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January 2016

Emerging Infectious Diseases Journal

Highlights: Emerging Infectious Diseases, Vol. 22, No. 1, January 2016

The articles of interest summarized below will appear in the November 2015 issues of Emerging Infectious Diseases, CDC’s monthly peer-reviewed public health journal. This issue will feature Ebola. The articles are embargoed until October 14, 2015, at 12 p.m. EDT.

Note: Not all articles published in EID represent work done at CDC. In your stories, please clarify whether a study was conducted by CDC (“a CDC study”) or by another institution (“a study published by CDC”). The opinions expressed by authors contributing to EID do not necessarily reflect the opinions of CDC or the institutions with which the authors are affiliated.

1. Prognostic Indicators for Ebola Patient Survival, Samuel J. Crowe, Matthew J. Maenner, et al.

During the peak of the recent Ebola epidemic in West Africa, many healthcare facilities were quickly filled beyond capacity, which often forced clinicians to make difficult decisions about patient treatment and what to tell patients’ families. These decisions would be easier if doctors had some early indicator of a patient’s chances of survival. Two potential indicators are 1) time from first getting sick to receiving medical care and 2) PCR cycle threshold (used to estimate the amount of virus in a person’s blood) at the time of diagnosis. Analysis of information available for patients in Sierra Leone during 2014–2015 found an association between cycle threshold and chances of survival (the lower the amount of virus, the better the patient’s chances). This readily available indicator could help doctors quickly decide the best course of action for each Ebola patient.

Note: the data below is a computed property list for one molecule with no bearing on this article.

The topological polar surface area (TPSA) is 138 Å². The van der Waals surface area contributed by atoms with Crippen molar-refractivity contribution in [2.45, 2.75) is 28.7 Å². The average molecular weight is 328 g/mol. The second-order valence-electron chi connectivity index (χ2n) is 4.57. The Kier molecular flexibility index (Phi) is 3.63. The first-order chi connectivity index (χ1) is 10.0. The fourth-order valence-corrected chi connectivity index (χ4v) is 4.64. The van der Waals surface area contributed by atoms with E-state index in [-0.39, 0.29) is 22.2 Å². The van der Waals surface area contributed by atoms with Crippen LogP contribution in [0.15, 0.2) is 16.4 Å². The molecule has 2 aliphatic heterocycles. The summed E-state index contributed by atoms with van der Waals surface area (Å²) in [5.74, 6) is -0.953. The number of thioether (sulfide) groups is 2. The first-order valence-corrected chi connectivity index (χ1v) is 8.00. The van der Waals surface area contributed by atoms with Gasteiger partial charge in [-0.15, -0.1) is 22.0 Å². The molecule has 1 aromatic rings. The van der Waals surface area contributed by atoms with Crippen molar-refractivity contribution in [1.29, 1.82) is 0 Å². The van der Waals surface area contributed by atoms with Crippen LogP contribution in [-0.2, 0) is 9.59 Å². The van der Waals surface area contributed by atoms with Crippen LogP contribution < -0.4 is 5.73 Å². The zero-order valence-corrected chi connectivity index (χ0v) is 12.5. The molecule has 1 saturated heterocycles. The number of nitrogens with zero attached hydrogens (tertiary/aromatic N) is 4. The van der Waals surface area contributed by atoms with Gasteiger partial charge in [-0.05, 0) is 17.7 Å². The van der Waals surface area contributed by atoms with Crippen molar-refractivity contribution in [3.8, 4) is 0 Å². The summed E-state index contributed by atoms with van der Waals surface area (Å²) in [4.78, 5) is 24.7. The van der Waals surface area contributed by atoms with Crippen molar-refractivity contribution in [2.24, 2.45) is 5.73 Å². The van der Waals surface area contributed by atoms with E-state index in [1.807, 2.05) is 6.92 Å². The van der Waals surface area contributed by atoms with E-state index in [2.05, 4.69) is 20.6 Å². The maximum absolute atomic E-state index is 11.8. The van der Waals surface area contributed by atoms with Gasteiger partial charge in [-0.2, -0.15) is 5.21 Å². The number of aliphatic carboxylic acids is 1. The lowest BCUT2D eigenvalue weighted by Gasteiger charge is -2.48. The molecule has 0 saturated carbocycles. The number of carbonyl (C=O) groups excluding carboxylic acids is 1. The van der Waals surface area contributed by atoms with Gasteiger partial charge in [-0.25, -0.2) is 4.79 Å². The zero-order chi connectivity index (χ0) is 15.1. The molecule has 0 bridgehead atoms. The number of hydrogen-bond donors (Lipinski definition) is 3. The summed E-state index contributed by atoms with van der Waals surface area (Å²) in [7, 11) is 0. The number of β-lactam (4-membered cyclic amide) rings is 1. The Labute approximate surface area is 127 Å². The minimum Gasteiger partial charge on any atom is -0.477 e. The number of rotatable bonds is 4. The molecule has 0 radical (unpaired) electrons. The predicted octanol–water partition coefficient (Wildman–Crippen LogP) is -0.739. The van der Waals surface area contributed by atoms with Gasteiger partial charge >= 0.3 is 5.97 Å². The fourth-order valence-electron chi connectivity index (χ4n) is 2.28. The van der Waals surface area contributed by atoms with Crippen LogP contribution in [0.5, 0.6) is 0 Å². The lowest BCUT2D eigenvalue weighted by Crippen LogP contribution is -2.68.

CDC Press Office

2. Identification of the Source of Brucella suis Infection of a Human by Using Whole Genome Sequencing, United States and Tonga, Christine Quance et al.

Brucellosis is an infectious disease caused by bacteria. Its symptoms can disappear on their own or they can linger. People can get the disease through contact with infected animals (usually sheep, cattle, goats, pigs, and dogs), contaminated animal products, or unpasteurized milk. Currently in the United States, the brucellosis organism of pigs (Brucella suis) is found only in feral pigs; commercial pig herds are considered to be brucellosis-free. Therefore, when brucellosis was diagnosed in a man who had purchased commercial pigs while in Oregon, USA, the question of whether US commercial pig herds had been re-infected was raised. However, comparison of the genetic make-up of the bacteria infecting the man with that of brucellosis bacteria from Tonga, Polynesia, his country of origin, indicated that the man had acquired the infection while in Tonga, not in the United States. Determining that the infection came from outside the United States averted costly and time-consuming investigations. Specifically, widespread testing of US commercial pig herds was not needed, US agricultural trade continued without restrictions, and treatment of others who had had contact with commercial pigs (via home pig slaughter or meat preparation) was not needed. This case highlights the benefits of coordination between public and animal health (including state, federal, and international) authorities, known as the One Health approach.

Suelee Robbe-Austerman
National Veterinary Services Laboratories
1920 Dayton Ave, Ames, IA 50010, USA